We tried quite a few restaurants at the hotel. There are indoor restaurants, many of which require reservations and appropriate dress. And there are outdoor restaurants, which serve guests poolside or seaside.
And there are food trucks that are seasonal and lined up along the beach.
Since there are three hotel properties, you can eat at any of the restaurants in any of the hotels. We tried several of them. Here’s a sense of what’s available.
We didn’t understand the name of 3 Tides to begin with. What are the three tides exactly? We did a little research and found there are three types of tides.
- diurnal: one high and low tide each day
- semi-diurnal: two high and low tides each day
- mixed: two high and low tides each day of different heights
I never asked the staff about the name, but another reason might be it’s on the lobby level which is the third floor. From there, you descend two levels to the ground floor. There is both inside dining and outside dining. We recommend the outside dining, since you get a chance to see the nightly water show.
From the third floor, there is a spiral staircase, reminiscent of a Nautilus shell, that takes you down two levels to the main floor where all the action is. There is a show kitchen in the middle, and all the food preparation is right in front of you.
For outside dining bring mosquito repellent. The hotel does a very good job trying to keep the little pests under control, but at night they’re still around. From outside you can see the light show. Time your visit so you are seated before the top of the hour.
Seafood choices are well prepared. I asked our server, Nate, what he recommended. He suggested the grouper was excellent and very tender and not “fish tasting” at all. It was like lobster without the chewiness. Madeline had fish and chips. She liked the fish but thought the chips were unevenly cooked, with some too chewy.
Service was inconsistent. We’re not certain what happened, but it took more than an hour to be served. We talked to the management, who made amends. We talked with Adam and Justin at the Grand Club, and they sorted out everything. We don’t like to complain about good food, so we’ll probably go back. In the meantime, there were other restaurants to explore.
Fi’lia at Baha Mar
Fi’lia at Baha Mar is better known by its chef, Michael Schwartz. It’s Italian cooking, with wood-fired oven pizzas, freshly-tossed Caesar salads, and classic pastas. Michael Schwartz is a James Beard Award-winning chef and perhaps better known for his cooking in Miami. Although the restaurant is within the Baha Mar complex, it’s not a Hyatt restaurant.
Fi’lia impressed us. To begin, we shared a terrific Tableside Caesar. Our server gave us freshly baked bread with artisan olive oil and cheese while we waited for our main courses. I enjoyed Rigatoni Bolognese; it was great. Madeline had a freshly prepared pizza. We left stuffed. We met plenty of diners, since it was an intimate setting and we were on a two-top next to several others. We conversed freely, and everyone seemed to enjoy their meals. We paired our meal with a very nice bottle of wine. Our server was excellent, as was our Tableside Caesar server, Elvis.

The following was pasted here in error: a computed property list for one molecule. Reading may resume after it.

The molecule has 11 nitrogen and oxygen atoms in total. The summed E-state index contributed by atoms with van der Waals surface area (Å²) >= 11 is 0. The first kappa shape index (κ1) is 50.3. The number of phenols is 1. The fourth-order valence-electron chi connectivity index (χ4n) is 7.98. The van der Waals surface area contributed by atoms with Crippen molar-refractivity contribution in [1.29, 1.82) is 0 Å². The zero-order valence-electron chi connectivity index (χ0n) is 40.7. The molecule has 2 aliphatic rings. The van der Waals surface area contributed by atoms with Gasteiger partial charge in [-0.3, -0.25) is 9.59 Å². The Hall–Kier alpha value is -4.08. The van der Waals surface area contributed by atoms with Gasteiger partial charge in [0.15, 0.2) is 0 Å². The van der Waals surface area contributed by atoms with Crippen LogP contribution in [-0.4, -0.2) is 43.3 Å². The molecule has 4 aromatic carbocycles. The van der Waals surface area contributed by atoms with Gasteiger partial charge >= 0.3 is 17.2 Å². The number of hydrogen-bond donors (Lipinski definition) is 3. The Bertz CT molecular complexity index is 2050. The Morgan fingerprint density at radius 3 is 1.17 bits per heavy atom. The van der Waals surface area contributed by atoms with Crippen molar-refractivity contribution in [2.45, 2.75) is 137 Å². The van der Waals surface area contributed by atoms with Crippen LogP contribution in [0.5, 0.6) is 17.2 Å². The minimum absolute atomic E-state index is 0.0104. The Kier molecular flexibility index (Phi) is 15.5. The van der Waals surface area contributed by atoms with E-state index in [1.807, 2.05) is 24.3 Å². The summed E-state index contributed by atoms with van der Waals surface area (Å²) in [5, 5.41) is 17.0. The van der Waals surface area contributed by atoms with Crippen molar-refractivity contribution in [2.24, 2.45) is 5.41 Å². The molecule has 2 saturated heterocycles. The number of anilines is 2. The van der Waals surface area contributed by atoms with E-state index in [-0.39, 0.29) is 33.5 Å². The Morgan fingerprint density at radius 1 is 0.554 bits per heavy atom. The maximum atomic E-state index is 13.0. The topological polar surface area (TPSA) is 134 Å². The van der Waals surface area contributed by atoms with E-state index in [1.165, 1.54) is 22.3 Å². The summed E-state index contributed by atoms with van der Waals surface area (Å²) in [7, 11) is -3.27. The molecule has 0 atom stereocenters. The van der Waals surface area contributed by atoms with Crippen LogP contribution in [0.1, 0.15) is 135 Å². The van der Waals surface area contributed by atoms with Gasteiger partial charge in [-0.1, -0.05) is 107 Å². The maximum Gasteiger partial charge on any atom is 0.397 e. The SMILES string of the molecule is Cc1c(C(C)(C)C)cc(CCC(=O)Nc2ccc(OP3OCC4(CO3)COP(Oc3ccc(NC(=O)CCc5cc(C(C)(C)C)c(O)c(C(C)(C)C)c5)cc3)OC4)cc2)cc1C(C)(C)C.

Shuang Ba is a Chinese-styled restaurant within the Baha Mar complex and the styling and décor make you feel like you’ve traveled to Beijing to eat. We initially thought it was much larger. We approached from the front and were shown to our table. We checked it out before and thought there was more seating adjacent. But it was another bar nearby and not related to Shuang Ba. Get a reservation through the concierge or OpenTable to guarantee a spot.
We liked the well done interior décor of the restaurant. You can tell they paid attention to detail to construct a Beijing-style restaurant. It’s quite beautiful and a refuge from the casino a short distance away.
We weren’t happy Shuang Ba charged for water. We’d already been to a few restaurants, and nobody else was charging for tap water. Even Fi’lia offered water at no charge. It seemed pretentious to us, since the food is already expensive. There is no reason to gouge a customer for table water.
We will say Shuang Ba’s food was excellent. The spring roll appetizers were very good. Madeline had sweet and sour chicken that was excellent.
I ordered the sizzling Szechuan food with beef tenderloin and wasn’t exactly sure what I’d get. It turned out it was a Szechuan hot pot meal; more like a soup than anything else. The flavors were complex, and you could dial the spice up or down.
The cooks were excellent, and we complimented them on the complexity of flavors in our meals. We complemented our meal with vegetable fried rice, which was also quite delicious. Shuang Ba is an expensive meal. Plan on at least $100 for a meal for two. But this is not your usual take-out Chinese food. You can even have Peking duck prepared tableside. We had it done in Beijing a few years ago, but that’s another story for another day.